We have turned lifeless “graveyards” into thriving nurseries
Have you seen much wildlife returning since the initiative has begun?
We have had the program at Conrad for just over a year, and our frames are already becoming a shelter and feeding area for many fish. With our similar projects in the Maldives, we have turned lifeless “graveyards” into thriving nurseries. Tens of thousands of fish are using our planted corals as shelter as the natural reefs are taking longer to recover and provide a similar habitat.
What is the hope for this project—a year from now, five years and then a decade in the future?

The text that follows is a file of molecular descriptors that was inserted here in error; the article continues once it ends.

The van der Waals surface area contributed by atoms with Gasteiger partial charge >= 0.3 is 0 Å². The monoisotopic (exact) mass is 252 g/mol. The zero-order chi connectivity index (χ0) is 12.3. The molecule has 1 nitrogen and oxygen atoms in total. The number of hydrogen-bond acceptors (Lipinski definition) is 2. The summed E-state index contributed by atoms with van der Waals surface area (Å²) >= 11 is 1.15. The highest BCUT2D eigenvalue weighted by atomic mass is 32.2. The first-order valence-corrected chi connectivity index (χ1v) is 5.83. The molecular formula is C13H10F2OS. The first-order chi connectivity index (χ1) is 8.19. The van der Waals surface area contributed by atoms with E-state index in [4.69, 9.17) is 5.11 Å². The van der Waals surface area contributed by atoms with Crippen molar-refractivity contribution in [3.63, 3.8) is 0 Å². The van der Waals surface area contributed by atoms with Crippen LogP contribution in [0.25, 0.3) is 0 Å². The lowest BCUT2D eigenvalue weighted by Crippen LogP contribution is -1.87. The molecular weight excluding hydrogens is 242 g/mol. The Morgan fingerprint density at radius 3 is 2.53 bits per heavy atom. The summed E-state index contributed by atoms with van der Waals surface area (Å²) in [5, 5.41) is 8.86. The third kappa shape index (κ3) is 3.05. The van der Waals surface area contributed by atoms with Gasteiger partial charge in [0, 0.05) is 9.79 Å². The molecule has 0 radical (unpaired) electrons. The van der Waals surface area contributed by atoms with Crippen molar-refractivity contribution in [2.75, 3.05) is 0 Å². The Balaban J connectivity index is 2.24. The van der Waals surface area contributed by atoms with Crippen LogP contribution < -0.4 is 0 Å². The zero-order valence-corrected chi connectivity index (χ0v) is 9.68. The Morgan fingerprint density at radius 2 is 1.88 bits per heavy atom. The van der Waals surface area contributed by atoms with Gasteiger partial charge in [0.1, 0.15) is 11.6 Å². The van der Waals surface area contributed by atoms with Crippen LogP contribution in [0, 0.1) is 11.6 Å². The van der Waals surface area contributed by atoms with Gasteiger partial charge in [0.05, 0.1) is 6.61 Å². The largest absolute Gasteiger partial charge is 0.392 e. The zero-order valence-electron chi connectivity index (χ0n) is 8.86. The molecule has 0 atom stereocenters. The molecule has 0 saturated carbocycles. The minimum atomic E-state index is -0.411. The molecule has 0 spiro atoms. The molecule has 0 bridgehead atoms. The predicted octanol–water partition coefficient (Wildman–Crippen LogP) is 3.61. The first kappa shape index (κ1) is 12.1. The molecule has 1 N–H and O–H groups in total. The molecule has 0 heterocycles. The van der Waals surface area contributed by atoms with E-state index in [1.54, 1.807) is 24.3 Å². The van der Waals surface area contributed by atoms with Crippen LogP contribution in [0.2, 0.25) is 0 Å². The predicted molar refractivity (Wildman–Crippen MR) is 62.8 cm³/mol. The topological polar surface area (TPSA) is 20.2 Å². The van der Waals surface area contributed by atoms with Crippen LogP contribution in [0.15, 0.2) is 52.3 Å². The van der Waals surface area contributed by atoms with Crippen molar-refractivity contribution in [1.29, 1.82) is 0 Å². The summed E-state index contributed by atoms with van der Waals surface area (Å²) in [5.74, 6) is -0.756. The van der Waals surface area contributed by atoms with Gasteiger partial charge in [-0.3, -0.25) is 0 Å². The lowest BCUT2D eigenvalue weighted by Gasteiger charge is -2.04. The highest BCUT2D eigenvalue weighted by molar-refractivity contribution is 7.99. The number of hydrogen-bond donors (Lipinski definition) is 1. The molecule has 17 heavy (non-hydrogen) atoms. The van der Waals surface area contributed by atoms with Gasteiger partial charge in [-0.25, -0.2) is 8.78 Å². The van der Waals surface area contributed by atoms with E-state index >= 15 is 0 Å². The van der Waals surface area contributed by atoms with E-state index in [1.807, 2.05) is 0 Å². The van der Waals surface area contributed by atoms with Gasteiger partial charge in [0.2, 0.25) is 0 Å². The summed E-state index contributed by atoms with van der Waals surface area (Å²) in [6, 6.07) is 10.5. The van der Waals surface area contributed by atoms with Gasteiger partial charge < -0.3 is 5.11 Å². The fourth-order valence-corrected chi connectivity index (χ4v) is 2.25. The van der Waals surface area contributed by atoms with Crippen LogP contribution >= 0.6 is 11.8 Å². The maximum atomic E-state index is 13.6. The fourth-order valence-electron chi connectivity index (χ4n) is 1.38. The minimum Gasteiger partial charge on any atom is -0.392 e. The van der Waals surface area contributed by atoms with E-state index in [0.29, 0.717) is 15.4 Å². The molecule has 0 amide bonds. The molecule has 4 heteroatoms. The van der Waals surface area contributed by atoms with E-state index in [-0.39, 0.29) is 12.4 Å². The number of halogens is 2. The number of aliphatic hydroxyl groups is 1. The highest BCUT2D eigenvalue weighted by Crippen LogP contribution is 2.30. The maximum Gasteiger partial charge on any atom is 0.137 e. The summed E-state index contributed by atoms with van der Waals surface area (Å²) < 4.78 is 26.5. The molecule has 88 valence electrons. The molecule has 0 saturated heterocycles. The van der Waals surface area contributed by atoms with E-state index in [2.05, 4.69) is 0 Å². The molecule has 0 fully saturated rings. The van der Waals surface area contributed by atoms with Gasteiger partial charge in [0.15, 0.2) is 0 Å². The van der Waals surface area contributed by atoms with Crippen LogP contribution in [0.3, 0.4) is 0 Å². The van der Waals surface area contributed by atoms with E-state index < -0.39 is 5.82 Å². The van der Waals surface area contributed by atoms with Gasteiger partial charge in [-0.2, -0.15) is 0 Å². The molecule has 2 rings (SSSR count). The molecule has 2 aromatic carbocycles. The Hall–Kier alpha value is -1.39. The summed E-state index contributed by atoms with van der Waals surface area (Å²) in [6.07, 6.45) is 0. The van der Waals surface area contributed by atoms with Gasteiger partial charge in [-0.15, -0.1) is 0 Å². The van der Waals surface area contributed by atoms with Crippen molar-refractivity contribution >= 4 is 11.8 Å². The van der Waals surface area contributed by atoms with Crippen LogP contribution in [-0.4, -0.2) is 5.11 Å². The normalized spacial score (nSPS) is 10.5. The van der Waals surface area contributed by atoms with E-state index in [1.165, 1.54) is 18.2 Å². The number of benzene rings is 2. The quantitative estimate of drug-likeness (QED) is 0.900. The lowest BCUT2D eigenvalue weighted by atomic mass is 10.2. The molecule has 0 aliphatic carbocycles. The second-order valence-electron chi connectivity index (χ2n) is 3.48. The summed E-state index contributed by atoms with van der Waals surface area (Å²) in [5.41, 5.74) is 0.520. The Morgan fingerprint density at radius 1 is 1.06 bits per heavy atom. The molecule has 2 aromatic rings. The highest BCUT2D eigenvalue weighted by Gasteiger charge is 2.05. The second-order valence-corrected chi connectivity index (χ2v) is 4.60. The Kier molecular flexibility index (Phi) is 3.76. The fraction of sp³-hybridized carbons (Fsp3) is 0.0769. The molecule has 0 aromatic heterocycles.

At Conrad, a year from now, we hope to double the number of coral frames we have added to our reefs. Our older frames will start to have larger corals which can provide more shelter. In five years, we hope to increase the size and pace and awareness of our program, and the growth will be very obvious to our guests who will see the difference this program has made. Hopefully, our corals will start to become mature and close to reproductive age. A decade from now, we hope to have so many coral frames planted and so much successful growth that it is hard to distinguish the frames from the natural reef. Also, by this time, our corals frames should have naturally reproduced so much coral larvae that it will help restore the natural reef around our island.